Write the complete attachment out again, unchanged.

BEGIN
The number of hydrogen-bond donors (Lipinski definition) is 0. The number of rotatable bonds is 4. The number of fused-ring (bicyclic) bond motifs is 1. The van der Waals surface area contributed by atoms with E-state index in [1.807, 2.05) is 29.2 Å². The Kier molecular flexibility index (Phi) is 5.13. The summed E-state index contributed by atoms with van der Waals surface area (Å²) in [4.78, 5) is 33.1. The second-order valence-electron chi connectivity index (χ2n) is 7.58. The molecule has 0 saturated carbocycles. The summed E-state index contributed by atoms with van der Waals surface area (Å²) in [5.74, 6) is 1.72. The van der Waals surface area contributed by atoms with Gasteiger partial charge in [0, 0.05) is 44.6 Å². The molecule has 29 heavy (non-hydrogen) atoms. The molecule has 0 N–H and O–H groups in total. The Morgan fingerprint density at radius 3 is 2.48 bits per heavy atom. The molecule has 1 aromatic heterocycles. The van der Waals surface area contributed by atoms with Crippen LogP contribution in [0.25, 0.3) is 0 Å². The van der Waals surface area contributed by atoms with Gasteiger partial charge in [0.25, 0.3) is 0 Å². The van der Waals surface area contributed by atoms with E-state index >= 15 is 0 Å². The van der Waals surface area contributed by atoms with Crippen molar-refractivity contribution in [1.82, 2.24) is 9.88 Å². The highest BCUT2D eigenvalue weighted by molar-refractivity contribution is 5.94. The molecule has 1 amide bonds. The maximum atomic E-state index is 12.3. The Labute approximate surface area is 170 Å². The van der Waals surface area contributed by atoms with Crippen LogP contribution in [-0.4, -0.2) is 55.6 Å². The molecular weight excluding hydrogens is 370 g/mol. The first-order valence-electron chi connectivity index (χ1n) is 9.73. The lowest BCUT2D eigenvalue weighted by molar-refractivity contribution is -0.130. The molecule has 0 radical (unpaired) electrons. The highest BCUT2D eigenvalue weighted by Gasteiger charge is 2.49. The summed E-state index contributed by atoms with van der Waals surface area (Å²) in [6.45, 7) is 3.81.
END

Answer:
The number of hydrogen-bond donors (Lipinski definition) is 0. The number of rotatable bonds is 4. The number of fused-ring (bicyclic) bond motifs is 1. The van der Waals surface area contributed by atoms with E-state index in [1.807, 2.05) is 29.2 Å². The Kier molecular flexibility index (Phi) is 5.13. The summed E-state index contributed by atoms with van der Waals surface area (Å²) in [4.78, 5) is 33.1. The second-order valence-electron chi connectivity index (χ2n) is 7.58. The molecule has 0 saturated carbocycles. The summed E-state index contributed by atoms with van der Waals surface area (Å²) in [5.74, 6) is 1.72. The van der Waals surface area contributed by atoms with Gasteiger partial charge in [0, 0.05) is 44.6 Å². The molecule has 29 heavy (non-hydrogen) atoms. The molecule has 0 N–H and O–H groups in total. The Morgan fingerprint density at radius 3 is 2.48 bits per heavy atom. The molecule has 1 aromatic heterocycles. The van der Waals surface area contributed by atoms with Crippen LogP contribution in [0.25, 0.3) is 0 Å². The van der Waals surface area contributed by atoms with Gasteiger partial charge in [0.25, 0.3) is 0 Å². The van der Waals surface area contributed by atoms with E-state index >= 15 is 0 Å². The van der Waals surface area contributed by atoms with Crippen molar-refractivity contribution in [1.82, 2.24) is 9.88 Å². The highest BCUT2D eigenvalue weighted by molar-refractivity contribution is 5.94. The molecule has 1 amide bonds. The maximum atomic E-state index is 12.3. The Labute approximate surface area is 170 Å². The van der Waals surface area contributed by atoms with Crippen LogP contribution in [-0.4, -0.2) is 55.6 Å². The molecular weight excluding hydrogens is 370 g/mol. The first-order valence-electron chi connectivity index (χ1n) is 9.73. The lowest BCUT2D eigenvalue weighted by molar-refractivity contribution is -0.130. The molecule has 0 radical (unpaired) electrons. The highest BCUT2D eigenvalue weighted by Gasteiger charge is 2.49. The summed E-state index contributed by atoms with van der Waals surface area (Å²) in [6.45, 7) is 3.81.